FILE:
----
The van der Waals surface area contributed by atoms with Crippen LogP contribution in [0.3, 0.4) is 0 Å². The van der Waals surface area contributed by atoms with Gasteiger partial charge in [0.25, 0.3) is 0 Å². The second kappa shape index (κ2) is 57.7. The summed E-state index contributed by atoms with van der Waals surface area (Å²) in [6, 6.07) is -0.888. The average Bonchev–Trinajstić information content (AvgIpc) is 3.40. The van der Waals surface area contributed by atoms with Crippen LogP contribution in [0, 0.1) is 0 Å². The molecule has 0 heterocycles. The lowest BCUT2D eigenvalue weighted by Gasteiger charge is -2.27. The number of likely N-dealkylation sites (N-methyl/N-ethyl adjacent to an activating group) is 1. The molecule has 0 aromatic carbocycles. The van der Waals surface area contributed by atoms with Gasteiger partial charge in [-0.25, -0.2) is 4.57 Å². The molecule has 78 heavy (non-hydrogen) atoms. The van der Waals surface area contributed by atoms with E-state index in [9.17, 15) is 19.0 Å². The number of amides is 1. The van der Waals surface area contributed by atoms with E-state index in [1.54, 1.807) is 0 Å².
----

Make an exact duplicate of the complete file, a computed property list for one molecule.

The van der Waals surface area contributed by atoms with Crippen LogP contribution in [0.3, 0.4) is 0 Å². The van der Waals surface area contributed by atoms with Gasteiger partial charge in [0.25, 0.3) is 0 Å². The second kappa shape index (κ2) is 57.7. The summed E-state index contributed by atoms with van der Waals surface area (Å²) in [6, 6.07) is -0.888. The average Bonchev–Trinajstić information content (AvgIpc) is 3.40. The van der Waals surface area contributed by atoms with Crippen LogP contribution in [0, 0.1) is 0 Å². The molecule has 0 heterocycles. The lowest BCUT2D eigenvalue weighted by Gasteiger charge is -2.27. The number of likely N-dealkylation sites (N-methyl/N-ethyl adjacent to an activating group) is 1. The molecule has 0 aromatic carbocycles. The van der Waals surface area contributed by atoms with Gasteiger partial charge in [-0.25, -0.2) is 4.57 Å². The molecule has 78 heavy (non-hydrogen) atoms. The van der Waals surface area contributed by atoms with E-state index in [9.17, 15) is 19.0 Å². The number of amides is 1. The van der Waals surface area contributed by atoms with E-state index in [1.54, 1.807) is 0 Å².